We board the MS Godesburg with our e-bikes in Eltville. The KD event ship leaves Mainz at 8.30 am every day. The first stop is at 8.45 am in Wiesbaden-Biebrich. We roll on deck at 9.15 am, stow our bikes and fortify ourselves with a hearty breakfast. After all, we have quite a few kilometres of road ahead of us. We manage the first part of the tour without any strain, thanks to the MS Godesburg. Our first destination is Rüdesheim. Now things get serious. The (wine) mountain is calling, and we call back. The mag-nificent Rheingau, the gateway to the UNESCO World Heritage Site, welcomes our small travel group with a bright blue sky. Ahead of us are a good 22 kilometres back to Eltville. A difference in altitude of 288 meters has to be overcome. We rely on our fitness and the power of our e-bikes for the way to the top.
We’re going green for the hours ahead. Above all with this green sign “R3a”, which appears at strategically important points on the route and shows us the way. Don’t let it confuse you. Sometimes the signs only say “R3”. That’s okay, the “a” hasn’t fallen off or fallen victim to vine lice. “R3” is what the route used to be called.
If you don’t have an e-bike of your own, you can easily rent one. For example from Ralf Nägler at “Radkranz” in Rüdesheim. We recommend booking in advance, then an excellently maintained bike with a fully charged battery will await the cyclist at the desired time. Anyone out of practice with these bikes should familiarise themselves with their new temporary companion a little before they set off.
The route planner wasn’t exaggerating about the “challenging ascents” – which becomes clear on the climb up to St. Hildegard Abbey above Eibingen near Rüdesheim. The abbey is part of the UNESCO World Heritage Site Upper Middle Rhine Valley.
We pedal without panting. Where others have sparks flying off their bike chains, our e-bikes purr like kittens. This comparison is admittedly somewhat misleading, because this species on two wheels weighs a good 30 kilograms. Either way, your breath stops as soon as you reach the Benedictine convent. The view over the vines of the convent vineyard is magnificent. At the very bottom of the valley, the Rhine snakes along its route, and it almost seems as though you could push the ships along with a gentle finger. Romantic painters naturally fell in love with this view. We feel rather blessed too. After a short rest we wind through the vineyards again and head for the traditional winery Schloss Johannisberg. The Riesling grown here and the Rheingau treasure made of stone are said to have already delighted Johann Wolfgang von Goethe and Heinrich Heine.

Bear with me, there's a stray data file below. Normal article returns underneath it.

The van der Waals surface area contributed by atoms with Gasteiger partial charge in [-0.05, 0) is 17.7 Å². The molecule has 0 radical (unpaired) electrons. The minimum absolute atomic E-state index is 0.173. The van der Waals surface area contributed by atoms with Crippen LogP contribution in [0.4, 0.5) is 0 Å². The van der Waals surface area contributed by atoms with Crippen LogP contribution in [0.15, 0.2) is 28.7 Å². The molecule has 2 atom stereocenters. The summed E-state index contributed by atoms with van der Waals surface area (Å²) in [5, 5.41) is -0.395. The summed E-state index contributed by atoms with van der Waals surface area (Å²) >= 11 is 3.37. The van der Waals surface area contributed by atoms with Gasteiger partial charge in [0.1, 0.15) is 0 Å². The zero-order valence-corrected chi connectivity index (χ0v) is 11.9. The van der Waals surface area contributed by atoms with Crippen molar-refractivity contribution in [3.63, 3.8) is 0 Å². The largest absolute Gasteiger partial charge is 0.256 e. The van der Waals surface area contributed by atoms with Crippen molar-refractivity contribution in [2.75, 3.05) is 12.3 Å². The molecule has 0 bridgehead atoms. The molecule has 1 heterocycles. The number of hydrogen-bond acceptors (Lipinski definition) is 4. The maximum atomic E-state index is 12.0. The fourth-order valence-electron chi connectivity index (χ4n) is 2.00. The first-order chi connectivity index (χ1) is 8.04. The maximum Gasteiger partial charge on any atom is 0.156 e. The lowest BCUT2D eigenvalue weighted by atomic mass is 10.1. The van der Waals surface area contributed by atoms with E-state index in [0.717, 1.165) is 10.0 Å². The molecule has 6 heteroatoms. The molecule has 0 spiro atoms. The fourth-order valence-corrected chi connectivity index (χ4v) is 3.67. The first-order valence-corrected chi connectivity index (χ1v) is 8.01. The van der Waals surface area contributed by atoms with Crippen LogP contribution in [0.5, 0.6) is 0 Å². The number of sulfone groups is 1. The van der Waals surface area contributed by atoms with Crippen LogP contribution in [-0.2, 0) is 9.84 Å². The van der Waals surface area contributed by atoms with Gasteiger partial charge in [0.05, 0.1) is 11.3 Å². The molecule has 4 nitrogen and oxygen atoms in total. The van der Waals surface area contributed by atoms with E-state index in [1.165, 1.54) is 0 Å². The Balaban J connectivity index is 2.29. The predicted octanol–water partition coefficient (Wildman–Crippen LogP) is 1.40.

We tear ourselves away from the sublime view, remain faithful to the Riesling and set off towards Oestrich-Winkel to Schloss Vollrads. This claims to be the oldest winery in Germa-ny. In any case, Schloss Vollrads has a wine bill from the year 1211 in its files. It’s high time for us to take a little breather. In the coach house, which has been converted into a wine shop, we order a delicious sparkling grape juice. We enjoy the non-alcoholic alternative to sparkling wine under a parasol in the castle courtyard. It would be easy to stay here for a while, but “The Name of the Rose” awaits.
More precisely, we are drawn to one of the most important art monuments in Europe, the Eberbach Monastery. Famous for its vine-yards, the monastery, a former Cistercian abbey, and its gardens and vineyards are part of the Rhine-Taunus natural preserve. In the winter of 1985/86, the Middle Ages came back to life within the monastery walls. With a lot of effort almost all interior shots in the movie “The Name of the Rose” were shot in Eberbach Monastery. The film was based on the global bestseller of the same name by Umberto Eco. Attentive fans of the series “Game of Thrones” will also have recognised the monastery in a trailer for the start of the fifth season. A visit to the abbey, whose architecture shows Romanesque and Gothic influences, is not only worthwhile for filmmakers. We also recom-mend a walk along the historic monastery trail or a short rest on the garden terrace.
After Eberbach Monastery, the end of our tour is within reach. Well, it’s still seven kilometres downhill to Eltville, 150 metres below. A little tired, but completely happy, we arrive back in Eltville. The “(sparkling) wine and rose town” is situated idyllically between forest, vineyards and the Rhine. The historic old town with its picturesque half-timbered houses is worth a short stroll. If you would like to return to Wiesbaden or Mainz after the cycle tour through the vineyards, you can board the MS Godesburg again at 6.25 pm. We relax with a cool drink on the terrace of the restaurant “511” in the immediate vicinity of the KD jetty and feel the wind on our skin for a while. By the way: if you want to know more about the electoral castle in Eltville from the 14th century, you don’t even have to sit on an e-bike. Just take a look at pages 46 to 50 of this issue of “RheinZeit”.
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